By Jordan Gardner
“In the process called mountaintop removal coal mining, “overburden” is a term used to define the rock, soil, trees and ecosystem that lie above a seam of coal. This overburden is blasted and bulldozed away to access the coal below. It is shoved into valleys, discarded, much like the people who live and work in those valleys are cast aside.” -Chad Stevens
Kentucky native Chad Stevens’ film Overburden is about coal in America, though not one you might expect. It digs deeply into the personal stories shaped so profoundly by the coal industry—blowing apart the façade of simplicity on this issue by following the story of two women in the wake of the Upper Big Branch mine disaster. In his coverage of Appalachian coal country, Stevens asks us to move beyond polarized debate and humanize the people in whose lives coal is embedded to reach a new understanding of the coal industry in America.
JG: How did you come to make this film, and how did you approach telling the story?
CS: The moment I saw a mountaintop removal site, I was changed forever. At the time I was focused on still documentary photography and therefore began photographing these scenes of destruction. Then I met the people affected. The families living in the valleys below these massive mining complexes, and I saw how their lives were changed, sometimes destroyed, sometimes ended too early. This also changed me and ultimately led me to create this film that not only tells of the environmental destruction of coal mining but also the impacts on communities and families.
The biggest challenge was building trust. This community has been abused by the media in the past and therefore have become very defensive and cautious when dealing with the media. It took time, it took years, for me to build the trust and gain access to the families who eventually allowed me to tell their stories. This is a gift I will always be grateful for, and a gift that makes the film what it is today.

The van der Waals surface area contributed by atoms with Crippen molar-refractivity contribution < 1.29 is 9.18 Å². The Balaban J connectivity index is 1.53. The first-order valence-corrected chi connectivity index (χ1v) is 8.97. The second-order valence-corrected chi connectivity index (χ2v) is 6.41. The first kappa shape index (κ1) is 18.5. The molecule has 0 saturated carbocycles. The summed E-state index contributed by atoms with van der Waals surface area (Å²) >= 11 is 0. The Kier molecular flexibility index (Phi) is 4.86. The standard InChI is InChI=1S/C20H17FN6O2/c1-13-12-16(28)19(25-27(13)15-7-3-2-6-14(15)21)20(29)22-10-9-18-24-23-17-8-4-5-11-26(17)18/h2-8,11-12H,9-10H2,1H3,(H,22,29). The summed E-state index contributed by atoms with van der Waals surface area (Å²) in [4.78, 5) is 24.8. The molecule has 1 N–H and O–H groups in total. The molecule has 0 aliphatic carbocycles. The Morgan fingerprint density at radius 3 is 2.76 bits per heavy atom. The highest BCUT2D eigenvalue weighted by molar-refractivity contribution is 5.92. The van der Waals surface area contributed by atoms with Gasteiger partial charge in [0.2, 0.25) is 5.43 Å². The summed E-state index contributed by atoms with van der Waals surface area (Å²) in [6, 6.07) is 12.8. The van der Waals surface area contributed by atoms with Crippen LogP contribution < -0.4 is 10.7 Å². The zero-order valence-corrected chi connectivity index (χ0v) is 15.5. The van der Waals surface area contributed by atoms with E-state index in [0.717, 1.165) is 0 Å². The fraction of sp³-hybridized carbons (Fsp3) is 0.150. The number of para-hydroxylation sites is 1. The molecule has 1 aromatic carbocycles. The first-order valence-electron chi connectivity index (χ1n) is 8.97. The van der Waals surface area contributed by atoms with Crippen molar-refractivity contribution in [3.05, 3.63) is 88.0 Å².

JG: What was it like to tell such a personal story, especially as it intersects with larger themes of environmentalism?
CS: The access I was given by the families, the trust that was built over time, these are all essential to telling a more personal story, a more human story of what could be easily qualified as an environmental film. My goal was to make it more than a film about the environment, focusing instead on themes that can allow the audience to see our similarities, not our differences. And through that experience, I hope we can gain some understanding and empathy for those dealing with environmental impacts of something like mountaintop removal coal mining.
JG: What do you think the biggest surprise about the process would be to an outsider?
CS: I learned that some stories require, not only hard work, dedication and heart, but time. It's because I had time - nearly 10 years - that I was able to create an intimate story that hopefully takes viewers into the lives, struggles and joys of these families. It's all about connection. That has always been the goal.
JG: What is the best thing that's ever happened to you while shooting?
CS: An interesting question. There are endless gifts - these deeply human moments that we, as filmmakers, are allowed to witness because we’ve been given the gift of access. But the moment that really stands out to me when asked this question, is a time on Kayford Mountain when filming a young black bear ran across the rubble of a mountaintop removal coal mine. For me, that intersection of nature and human’s impact on the land was fascinating, and devastating.
JG: What are some of the platforms you find most effective in reaching audiences?
CS: This is an ongoing journey. We are continually trying to reach larger audiences, through traditional distribution methods and through educational screenings. But we are experimenting with some ideas that we hope can lead to more engagement with communities facing similar challenges. As Lorelei says in the film, if we can just find the things we can agree on and work from there, then we can move forward together. That’s our hope.